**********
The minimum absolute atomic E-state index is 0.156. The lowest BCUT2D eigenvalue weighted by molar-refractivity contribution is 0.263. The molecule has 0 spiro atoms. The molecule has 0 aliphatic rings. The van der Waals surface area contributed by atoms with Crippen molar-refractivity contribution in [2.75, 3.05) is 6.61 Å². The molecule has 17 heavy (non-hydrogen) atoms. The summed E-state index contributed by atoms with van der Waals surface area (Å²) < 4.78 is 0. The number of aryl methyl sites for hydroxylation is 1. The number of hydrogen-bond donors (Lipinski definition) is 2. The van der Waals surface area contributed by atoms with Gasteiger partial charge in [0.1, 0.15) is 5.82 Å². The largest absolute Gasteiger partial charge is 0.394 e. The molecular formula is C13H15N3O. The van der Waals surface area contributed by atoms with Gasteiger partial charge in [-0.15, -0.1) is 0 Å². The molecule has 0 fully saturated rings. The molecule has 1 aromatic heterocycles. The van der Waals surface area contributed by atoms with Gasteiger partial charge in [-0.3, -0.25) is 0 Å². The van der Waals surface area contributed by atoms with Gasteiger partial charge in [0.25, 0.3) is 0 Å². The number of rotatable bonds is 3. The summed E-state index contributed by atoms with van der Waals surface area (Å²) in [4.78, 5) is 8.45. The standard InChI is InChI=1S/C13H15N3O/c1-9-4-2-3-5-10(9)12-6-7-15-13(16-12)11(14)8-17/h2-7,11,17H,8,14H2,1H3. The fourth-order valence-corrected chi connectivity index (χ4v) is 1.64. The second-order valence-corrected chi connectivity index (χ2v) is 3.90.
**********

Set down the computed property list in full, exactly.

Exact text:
The minimum absolute atomic E-state index is 0.156. The lowest BCUT2D eigenvalue weighted by molar-refractivity contribution is 0.263. The molecule has 0 spiro atoms. The molecule has 0 aliphatic rings. The van der Waals surface area contributed by atoms with Crippen molar-refractivity contribution in [2.75, 3.05) is 6.61 Å². The molecule has 17 heavy (non-hydrogen) atoms. The summed E-state index contributed by atoms with van der Waals surface area (Å²) < 4.78 is 0. The number of aryl methyl sites for hydroxylation is 1. The number of hydrogen-bond donors (Lipinski definition) is 2. The van der Waals surface area contributed by atoms with Gasteiger partial charge in [0.1, 0.15) is 5.82 Å². The largest absolute Gasteiger partial charge is 0.394 e. The molecular formula is C13H15N3O. The van der Waals surface area contributed by atoms with Gasteiger partial charge in [-0.15, -0.1) is 0 Å². The molecule has 0 fully saturated rings. The molecule has 1 aromatic heterocycles. The van der Waals surface area contributed by atoms with Gasteiger partial charge in [-0.3, -0.25) is 0 Å². The van der Waals surface area contributed by atoms with Gasteiger partial charge in [0.25, 0.3) is 0 Å². The number of rotatable bonds is 3. The summed E-state index contributed by atoms with van der Waals surface area (Å²) in [4.78, 5) is 8.45. The standard InChI is InChI=1S/C13H15N3O/c1-9-4-2-3-5-10(9)12-6-7-15-13(16-12)11(14)8-17/h2-7,11,17H,8,14H2,1H3. The fourth-order valence-corrected chi connectivity index (χ4v) is 1.64. The second-order valence-corrected chi connectivity index (χ2v) is 3.90.